Step 2 - Preparing the Planks - Plank 1

The main rails are done. Now comes the fun part – making the planks. The trick is to get one plank correctly sized, then load all the other planks into the scene and let D|S and Align Ace do the grunt work for you. (Why position 20 objects one at a time when a few clicks of the button will do the work for you?)

Since the rails are 17.2cm apart (both are 8.6cm away from the center point, one in a positive direction, the other in the negative direction, so that's 17.2cm total) the plank will need to be wider than that to look correct. (Railroad planks extend past the rails.) For true realism, you can look up the exact measurements of the rail planks. For this render, we will be creating boards 35cm in width.

1) Load a cube that's 35cm in size with 1 division.

2) In the Scene tab, name the cube Plank 1. (If Plank1 is difficult to see in your workspace, go to the Surfaces tab and change the Diffuse_Color to something with good contrast, such as bright blue.)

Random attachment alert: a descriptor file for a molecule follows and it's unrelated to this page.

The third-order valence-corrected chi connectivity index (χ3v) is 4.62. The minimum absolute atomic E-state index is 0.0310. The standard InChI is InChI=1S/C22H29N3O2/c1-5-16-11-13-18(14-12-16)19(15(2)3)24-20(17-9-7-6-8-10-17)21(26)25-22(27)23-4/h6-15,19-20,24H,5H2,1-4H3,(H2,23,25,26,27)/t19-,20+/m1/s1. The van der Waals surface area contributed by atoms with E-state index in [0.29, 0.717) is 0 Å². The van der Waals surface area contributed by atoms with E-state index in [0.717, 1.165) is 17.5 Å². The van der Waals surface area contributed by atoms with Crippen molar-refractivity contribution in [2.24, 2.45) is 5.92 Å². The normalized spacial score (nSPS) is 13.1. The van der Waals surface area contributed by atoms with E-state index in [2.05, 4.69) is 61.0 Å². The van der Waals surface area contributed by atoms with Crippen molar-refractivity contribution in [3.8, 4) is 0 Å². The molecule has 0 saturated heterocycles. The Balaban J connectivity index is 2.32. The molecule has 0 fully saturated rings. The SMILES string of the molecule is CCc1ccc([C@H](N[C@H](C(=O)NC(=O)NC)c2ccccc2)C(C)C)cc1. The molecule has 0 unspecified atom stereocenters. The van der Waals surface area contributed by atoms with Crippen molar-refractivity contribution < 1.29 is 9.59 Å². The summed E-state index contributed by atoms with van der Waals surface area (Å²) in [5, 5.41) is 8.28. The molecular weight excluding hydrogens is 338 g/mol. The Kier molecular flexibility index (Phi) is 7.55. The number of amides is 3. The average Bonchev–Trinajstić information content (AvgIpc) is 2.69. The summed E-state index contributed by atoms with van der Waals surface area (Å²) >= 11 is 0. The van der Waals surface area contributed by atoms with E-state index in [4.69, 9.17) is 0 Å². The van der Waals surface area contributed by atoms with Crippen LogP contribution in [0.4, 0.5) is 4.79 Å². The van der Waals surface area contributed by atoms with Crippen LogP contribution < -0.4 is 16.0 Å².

3) Change the YScale to 5% and the ZScale to 10%. The planks need to be under the rails, so set the YTranslate to –1.8. (When trying to line things up, don't forget about the 'Frame Selection' tool in the View window. It's incredibly useful for zooming in on an object so you can see what you're doing.)

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4) Looking closely at the train, I can see that it is partially inside the rails. Select the train and set the YTrans to 1.25. Now it's on top the rails, not inside them.

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If you zoomed in on Plank 1, you can quickly zoom back out by selecting the train and using the 'Frame Selection' button again.

Step 3 - Creating and Aligning the Other Planks

1) Create 20 new cubes, all 35cm in size.

2) Go to the Scene tab, click on the first cube, hold down the Shift key, then click on the last cube. This will select all of them at once.